ICL: FROM GREAT BRITAIN, WEST AFRICA AND COLONIAL AMERICA TO APPALACHIA: THE ROOTS OF TRADITIONAL SOUTHERN MOUNTAIN MUSIC, 8 Sessions, Friday, April 5 – May 24, 3:15 pm – 5:15 pm
FROM GREAT BRITAIN, WEST AFRICA AND COLONIAL AMERICA TO APPALACHIA: THE ROOTS OF TRADITIONAL SOUTHERN MOUNTAIN MUSIC by David Brose, 8 Sessions, Friday, April 5 – May 24, 3:15 pm – 5:15 pm
This class will explore the musical traditions and cultures from several continents that influenced old-time Appalachian string band music, ballads and folksongs historically and as the musical traditions exist today. Through discussions, light reading, and listening to music, this course will trace the migration and development of traditional music and musical styles over the past several centuries. We will discuss and hear the music as it existed prior to coming to the United States, how the music of several cultures and world areas blended to create the music as it continues to flourish, and new directions for the future. The manner in which radio and phonograph recordings beginning in the 1920’s changed the music and created new audiences will be investigated, as will the emergence of new musical styles such as bluegrass music, which beginning in the 1940’s added new and exciting dimensions to the traditions of old-time southern mountain music. This course will be designed to be informative, educational and entertaining, blending together commercial and on-location field recordings recordings with live, in class performances.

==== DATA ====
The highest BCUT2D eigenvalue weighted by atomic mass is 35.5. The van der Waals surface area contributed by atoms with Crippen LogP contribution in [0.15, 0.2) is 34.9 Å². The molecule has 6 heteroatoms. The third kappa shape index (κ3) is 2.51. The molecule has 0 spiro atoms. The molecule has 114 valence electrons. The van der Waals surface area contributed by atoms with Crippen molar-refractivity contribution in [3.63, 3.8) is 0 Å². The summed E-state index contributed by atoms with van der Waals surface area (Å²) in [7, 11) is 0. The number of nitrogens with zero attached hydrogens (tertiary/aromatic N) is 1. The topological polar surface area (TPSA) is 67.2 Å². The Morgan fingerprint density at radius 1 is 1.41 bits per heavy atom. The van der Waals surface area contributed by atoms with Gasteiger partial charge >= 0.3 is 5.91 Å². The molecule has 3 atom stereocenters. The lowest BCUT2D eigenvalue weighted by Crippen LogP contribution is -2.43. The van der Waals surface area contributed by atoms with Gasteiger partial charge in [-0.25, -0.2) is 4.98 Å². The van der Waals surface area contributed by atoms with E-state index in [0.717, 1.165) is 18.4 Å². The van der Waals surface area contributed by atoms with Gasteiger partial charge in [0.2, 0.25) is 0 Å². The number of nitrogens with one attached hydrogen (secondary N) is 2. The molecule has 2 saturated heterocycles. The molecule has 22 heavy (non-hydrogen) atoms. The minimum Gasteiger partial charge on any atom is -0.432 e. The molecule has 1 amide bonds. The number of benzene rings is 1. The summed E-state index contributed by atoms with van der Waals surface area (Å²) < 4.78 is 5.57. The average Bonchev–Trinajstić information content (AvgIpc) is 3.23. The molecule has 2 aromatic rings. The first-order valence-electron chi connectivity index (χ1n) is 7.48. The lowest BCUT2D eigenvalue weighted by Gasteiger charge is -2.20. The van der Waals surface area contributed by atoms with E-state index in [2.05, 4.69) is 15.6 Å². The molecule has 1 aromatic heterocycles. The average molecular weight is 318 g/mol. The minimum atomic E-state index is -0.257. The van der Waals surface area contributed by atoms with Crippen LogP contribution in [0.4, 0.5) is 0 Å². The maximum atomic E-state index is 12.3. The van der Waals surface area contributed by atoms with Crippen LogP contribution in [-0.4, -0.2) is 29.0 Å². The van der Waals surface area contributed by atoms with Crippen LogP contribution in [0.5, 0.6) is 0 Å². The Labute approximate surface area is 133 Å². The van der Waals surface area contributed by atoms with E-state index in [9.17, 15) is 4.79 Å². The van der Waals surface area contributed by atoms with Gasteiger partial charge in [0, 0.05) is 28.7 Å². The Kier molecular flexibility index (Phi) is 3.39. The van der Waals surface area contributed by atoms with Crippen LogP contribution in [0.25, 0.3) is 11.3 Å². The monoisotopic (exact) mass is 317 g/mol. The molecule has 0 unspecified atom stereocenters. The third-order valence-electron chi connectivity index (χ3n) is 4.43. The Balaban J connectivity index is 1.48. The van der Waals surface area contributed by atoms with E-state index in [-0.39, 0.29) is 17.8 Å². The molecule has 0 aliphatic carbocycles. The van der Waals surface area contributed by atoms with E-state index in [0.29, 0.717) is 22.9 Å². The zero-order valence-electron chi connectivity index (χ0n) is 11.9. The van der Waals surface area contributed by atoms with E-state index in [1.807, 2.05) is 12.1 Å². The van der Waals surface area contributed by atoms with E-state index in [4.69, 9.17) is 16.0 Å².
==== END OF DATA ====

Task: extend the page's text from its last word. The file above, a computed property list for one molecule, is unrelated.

David A. Brose was born on May 17, 1951, in Columbus, Ohio. Brose began to perform on the banjo in 1958-’59, and went on to learn guitar and hundreds of folk songs beginning in the 1960’s through to the present. Brose has a Bachelor’s degree in Folklore studies with an emphasis on Appalachia (The Ohio State University 1975) and a Master’s degree in Ethnomusicology from Indiana University in 1982. He has been the Colorado State Folklorist, Iowa State Folklorist, and has been the Folklorist at John C. Campbell Folk School from 1991 until the present. Brose continues to do on location recordings of folk music and he has a nationally syndicated radio show featuring folk and traditional music.